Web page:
Contemplating different disasters, counting on the same government

When all the water is pumped from New Orleans, all the debris is cleared from the Gulf Coast, and all the various commissions try to determine who was at fault in the Katrina debacle, it will probably turn out that there is more than just "Brownie" to blame.

Brownie, of course, is Mike Brown, the head of the Federal Emergency Management Agency - or rather that's the nickname President Bush sunnily bestowed upon him in what will surely be remembered as a historically bad photo-op, the Friday after the hurricane hit. "Brownie you're doing a heck of a job," the president said. He wasn't, of course, as most people watching their TVs knew. And by the following Friday Mr. Brown was sent away from the Gulf Coast and back up here to where recrimination never sleeps.

The truth is FEMA botched the response to Katrina in ways startling to those following the storm's aftermath - from the refugees in the New Orleans Convention Center that no one seemed to know about to the failure to release 20,000 trailers to help the homeless in Mississippi.

But the problems revealed in the last two weeks are much deeper and more troubling than one man or one agency's shortcomings.

On Sunday the nation marked the four-year anniversary of the 9/11 attacks. Those four years have included the creation of a government department to handle security threats and the spending of billions of dollars to keep the country safe. And in that time, people in the federal government - from the president on down - have stressed that another terrorist attack isn't a question of if, but when.

One has to wonder if they were listening to their own warnings.

Even if you want to believe the initial line from the federal government on Katrina that "nobody saw this coming," some of the failures in handling the storm's aftermath had little to do with broken levees or storm surges.

How is it that a week after the hurricane, as relief centers around the country sat waiting, evacuations were essentially put on hold while the government figured out where to send people? How is it that a plane full of refugees expected in Charleston, S.C., where a shelter was prepared, wound up in Charleston, W.Va? How is it that the Houston Astrodome was originally slated to hold 25,000 refugees, but wound up being full after about 15,000?

While you ponder those questions for a moment, consider the real issue. How is it that four years after Sept. 11, 2001, when the public has been warned about things like dirty bombs and suitcase nukes, acts of violence that could prompt mass evacuations, the federal government had no realistic plan for New Orleans?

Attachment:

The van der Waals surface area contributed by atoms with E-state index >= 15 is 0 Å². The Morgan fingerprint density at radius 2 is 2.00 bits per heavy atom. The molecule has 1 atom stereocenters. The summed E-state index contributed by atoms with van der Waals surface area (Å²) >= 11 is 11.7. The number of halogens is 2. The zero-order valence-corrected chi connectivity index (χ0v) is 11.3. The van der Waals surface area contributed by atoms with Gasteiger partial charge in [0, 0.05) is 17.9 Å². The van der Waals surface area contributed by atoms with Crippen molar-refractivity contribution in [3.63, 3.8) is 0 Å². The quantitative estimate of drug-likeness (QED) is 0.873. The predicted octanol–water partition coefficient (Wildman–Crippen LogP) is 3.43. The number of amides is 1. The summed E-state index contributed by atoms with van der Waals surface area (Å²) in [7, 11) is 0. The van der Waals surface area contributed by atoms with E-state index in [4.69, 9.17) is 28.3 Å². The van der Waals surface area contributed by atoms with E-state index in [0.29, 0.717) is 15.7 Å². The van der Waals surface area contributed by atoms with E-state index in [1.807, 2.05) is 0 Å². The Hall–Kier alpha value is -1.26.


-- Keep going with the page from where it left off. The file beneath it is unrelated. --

All the complaints about how the evacuation order came too late in Louisiana, some of which may be valid, miss the larger point. A terrorist attack would offer even less time to respond - and could easily cause a larger, faster, more panicked mass outflow from a city center. Imagine what the evacuation of Manhattan's 1.5 million souls would look like. For that matter, imagine the same scenario in Washington - people around here have, and they fear a replay of the Katrina response.

There are a couple of obvious "war on terror" questions that bubble up from Katrina's misguided efforts. Logistically, doesn't it make sense to have regional evacuation plans for different areas of the nation? If something happens in Miami we do X, if something happens in Chicago we do Y? Is someone working on that since we've been told "the terrorists could strike anywhere"? And from the dollar perspective, even if all that money spent on "securing the homeland" was spent well (no $200 hammer or conferences in tropical climes), did the government pour too much of it into prevention and too little into response preparedness? How much more will we need to spend now?

Those financial questions are big ones, overriding the issues of planning, because if the funding isn't there, the planning won't mean much. All of which means it may be time to reconsider this government's belief that tax cuts are an answer to every question that arises.

Valuing small government is one thing. Keeping bureaucracy contained and manageable should always be the goal. But no matter how much "waste" you want to cut from the nation's departments and bureaus and agencies, it's situations like the Katrina disaster in which government has to work.

The weekend after the storm, the Costco near the Pentagon was, as always, packed, and bottled water was front and center near the entrance. More than a few customers loaded crates on carts. As one man picked up a box he muttered, "You can't count on the government to do anything anymore."

For the time being, that is the legacy of Katrina. It's unacceptable and it has to change.

Dante Chinni writes a twice-monthly column for the Monitor.

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